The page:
When Will Saudi Women Finally Win The Right To Drive?

Manal al-Sharif

Manal al-Sharif publicly defied the ban on Saudi women drivers (Jemal Countess/Getty Images for TIME)

One year ago, Manal al-Sharif, divorced mother of one, took it upon herself to do something, women across the world do every day: Drive.

In May 2011, Manal al-Sharif got in a car and drove through the streets of Khobar, Saudi Arabia. Filmed by an acquaintance, al-Sharif followed the 1990 demonstration in which Saudi women took on the streets of the capital and drove without permission. Her action not only caused an uproar in the kingdom, but also laid ground for the now well-known Women2Drive campaign that celebrates its anniversary on June 17.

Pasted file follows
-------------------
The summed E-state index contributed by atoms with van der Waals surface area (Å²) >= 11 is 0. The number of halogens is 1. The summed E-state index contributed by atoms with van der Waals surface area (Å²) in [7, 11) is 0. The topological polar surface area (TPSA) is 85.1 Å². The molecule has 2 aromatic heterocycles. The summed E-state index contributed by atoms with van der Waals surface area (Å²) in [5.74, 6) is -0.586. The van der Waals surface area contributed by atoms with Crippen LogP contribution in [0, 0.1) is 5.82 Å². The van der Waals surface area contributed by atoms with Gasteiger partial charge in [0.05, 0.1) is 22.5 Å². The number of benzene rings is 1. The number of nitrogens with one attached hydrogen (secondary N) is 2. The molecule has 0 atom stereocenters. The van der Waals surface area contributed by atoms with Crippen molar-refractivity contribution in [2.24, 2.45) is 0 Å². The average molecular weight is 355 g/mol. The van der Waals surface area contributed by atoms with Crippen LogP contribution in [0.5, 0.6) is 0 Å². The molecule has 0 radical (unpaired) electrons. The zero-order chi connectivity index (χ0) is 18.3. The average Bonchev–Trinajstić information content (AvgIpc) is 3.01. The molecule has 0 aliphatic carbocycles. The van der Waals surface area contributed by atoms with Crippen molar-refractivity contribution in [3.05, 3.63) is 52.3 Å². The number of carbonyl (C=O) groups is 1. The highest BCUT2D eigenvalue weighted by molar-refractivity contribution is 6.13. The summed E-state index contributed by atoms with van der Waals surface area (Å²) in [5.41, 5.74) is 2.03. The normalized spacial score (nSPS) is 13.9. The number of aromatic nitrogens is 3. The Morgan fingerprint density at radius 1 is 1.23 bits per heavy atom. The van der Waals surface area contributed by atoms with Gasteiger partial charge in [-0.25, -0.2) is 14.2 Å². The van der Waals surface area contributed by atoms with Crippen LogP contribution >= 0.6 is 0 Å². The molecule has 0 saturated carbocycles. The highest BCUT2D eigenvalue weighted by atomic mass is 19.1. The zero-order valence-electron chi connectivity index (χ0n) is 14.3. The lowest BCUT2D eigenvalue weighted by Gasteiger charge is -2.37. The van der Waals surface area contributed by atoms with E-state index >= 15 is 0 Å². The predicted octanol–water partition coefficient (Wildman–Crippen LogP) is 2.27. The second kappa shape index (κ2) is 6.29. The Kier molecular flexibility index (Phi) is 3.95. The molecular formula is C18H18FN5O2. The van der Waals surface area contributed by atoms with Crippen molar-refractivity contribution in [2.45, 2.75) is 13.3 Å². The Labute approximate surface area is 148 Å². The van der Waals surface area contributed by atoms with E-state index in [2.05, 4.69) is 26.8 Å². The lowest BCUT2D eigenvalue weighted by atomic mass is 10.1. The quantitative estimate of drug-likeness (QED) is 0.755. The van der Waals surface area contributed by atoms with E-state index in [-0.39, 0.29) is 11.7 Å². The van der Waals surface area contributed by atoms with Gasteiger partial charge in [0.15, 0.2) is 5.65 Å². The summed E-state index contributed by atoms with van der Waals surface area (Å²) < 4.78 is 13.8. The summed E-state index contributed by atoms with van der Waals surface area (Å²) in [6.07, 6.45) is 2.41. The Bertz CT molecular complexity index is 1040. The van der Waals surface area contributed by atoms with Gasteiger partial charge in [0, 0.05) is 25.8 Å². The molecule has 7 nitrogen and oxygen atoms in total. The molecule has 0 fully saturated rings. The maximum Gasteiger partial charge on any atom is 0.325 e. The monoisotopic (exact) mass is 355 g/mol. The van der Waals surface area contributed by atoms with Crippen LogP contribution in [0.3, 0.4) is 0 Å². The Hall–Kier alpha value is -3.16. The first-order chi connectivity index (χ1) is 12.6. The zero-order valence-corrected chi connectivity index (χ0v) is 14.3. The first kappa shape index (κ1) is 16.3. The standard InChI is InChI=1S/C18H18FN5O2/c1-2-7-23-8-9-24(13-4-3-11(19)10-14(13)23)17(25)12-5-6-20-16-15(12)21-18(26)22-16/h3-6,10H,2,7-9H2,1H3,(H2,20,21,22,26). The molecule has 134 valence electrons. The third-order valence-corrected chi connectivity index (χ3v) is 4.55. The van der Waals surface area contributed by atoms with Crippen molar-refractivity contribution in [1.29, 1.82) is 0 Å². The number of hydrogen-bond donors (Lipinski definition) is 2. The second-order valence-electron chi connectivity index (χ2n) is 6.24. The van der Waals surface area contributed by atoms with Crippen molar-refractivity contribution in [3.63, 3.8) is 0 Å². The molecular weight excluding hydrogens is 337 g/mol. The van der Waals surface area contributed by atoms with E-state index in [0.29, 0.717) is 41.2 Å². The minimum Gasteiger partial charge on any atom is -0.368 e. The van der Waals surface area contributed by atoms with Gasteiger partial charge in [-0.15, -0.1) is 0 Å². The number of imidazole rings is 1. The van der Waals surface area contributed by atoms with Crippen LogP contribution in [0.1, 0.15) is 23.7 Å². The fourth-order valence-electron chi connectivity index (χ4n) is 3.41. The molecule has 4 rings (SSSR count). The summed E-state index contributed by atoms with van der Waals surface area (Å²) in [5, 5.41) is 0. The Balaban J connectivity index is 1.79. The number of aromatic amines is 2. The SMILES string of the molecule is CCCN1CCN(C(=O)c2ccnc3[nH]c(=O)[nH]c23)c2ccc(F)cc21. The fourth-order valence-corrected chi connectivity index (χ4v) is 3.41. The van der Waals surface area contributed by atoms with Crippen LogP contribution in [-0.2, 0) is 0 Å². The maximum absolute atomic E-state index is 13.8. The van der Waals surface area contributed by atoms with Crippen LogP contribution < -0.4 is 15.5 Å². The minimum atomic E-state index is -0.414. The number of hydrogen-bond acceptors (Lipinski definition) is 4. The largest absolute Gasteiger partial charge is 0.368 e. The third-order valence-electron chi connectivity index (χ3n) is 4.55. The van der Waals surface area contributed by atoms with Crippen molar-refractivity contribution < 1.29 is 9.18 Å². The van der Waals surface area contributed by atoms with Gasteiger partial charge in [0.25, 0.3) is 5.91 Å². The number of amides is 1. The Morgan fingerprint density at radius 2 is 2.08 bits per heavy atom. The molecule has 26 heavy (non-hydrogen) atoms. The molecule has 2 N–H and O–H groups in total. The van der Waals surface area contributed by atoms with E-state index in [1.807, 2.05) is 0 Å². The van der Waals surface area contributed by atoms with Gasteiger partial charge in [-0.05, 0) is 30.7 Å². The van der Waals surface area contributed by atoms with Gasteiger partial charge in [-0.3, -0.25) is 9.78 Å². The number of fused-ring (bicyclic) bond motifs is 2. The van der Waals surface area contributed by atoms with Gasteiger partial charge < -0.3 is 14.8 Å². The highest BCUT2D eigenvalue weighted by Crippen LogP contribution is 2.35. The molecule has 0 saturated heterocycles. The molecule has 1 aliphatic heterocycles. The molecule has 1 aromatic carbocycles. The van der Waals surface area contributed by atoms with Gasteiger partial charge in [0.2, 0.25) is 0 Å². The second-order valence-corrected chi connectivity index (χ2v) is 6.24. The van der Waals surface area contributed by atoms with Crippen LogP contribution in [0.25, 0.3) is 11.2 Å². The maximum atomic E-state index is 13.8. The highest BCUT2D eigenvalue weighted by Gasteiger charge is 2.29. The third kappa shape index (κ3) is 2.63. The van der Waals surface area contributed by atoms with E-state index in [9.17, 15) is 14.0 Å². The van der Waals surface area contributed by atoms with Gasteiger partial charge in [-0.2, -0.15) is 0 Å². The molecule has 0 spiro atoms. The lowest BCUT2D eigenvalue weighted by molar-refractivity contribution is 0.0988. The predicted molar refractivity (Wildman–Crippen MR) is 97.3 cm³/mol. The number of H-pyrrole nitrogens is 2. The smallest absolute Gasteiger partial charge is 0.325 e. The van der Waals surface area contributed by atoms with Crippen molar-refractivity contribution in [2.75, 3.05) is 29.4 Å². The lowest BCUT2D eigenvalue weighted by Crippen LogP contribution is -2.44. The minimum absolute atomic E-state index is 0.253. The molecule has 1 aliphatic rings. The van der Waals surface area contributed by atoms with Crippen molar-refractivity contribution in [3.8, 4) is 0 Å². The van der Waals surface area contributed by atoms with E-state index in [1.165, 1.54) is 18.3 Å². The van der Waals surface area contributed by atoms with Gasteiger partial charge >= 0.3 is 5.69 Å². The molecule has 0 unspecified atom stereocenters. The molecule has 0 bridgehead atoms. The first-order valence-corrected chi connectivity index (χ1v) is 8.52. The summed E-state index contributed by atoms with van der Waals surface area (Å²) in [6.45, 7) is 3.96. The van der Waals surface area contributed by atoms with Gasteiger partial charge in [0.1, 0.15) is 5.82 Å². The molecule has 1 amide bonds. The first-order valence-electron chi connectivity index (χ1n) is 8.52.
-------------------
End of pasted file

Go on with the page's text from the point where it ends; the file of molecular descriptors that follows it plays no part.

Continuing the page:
Activists around the world took to social media to support the campaign, including Amnesty activists who recently collected portraits of activists supporting the right to drive for Saudi women.


Women Activists Prepare to Defy Saudi Arabian Driving Ban

Tomorrow women across Saudi Arabia are going to do something drastic.  Something women in many parts of the world do every day without much thought while running errands, picking the kids up from school, going to work. They are going to drive.

A Saudi woman gets out of a car after being given a ride by her driver in Riyadh © Fayez Nureldine/AFP/Getty Images

An online campaign has called on women who hold international driving licences to start driving on Saudi Arabian roads on June 17th.

The “Women2Drive” campaign has used Facebook and Twitter to encourage women to drive as part of their normal daily activities rather than converge in one place.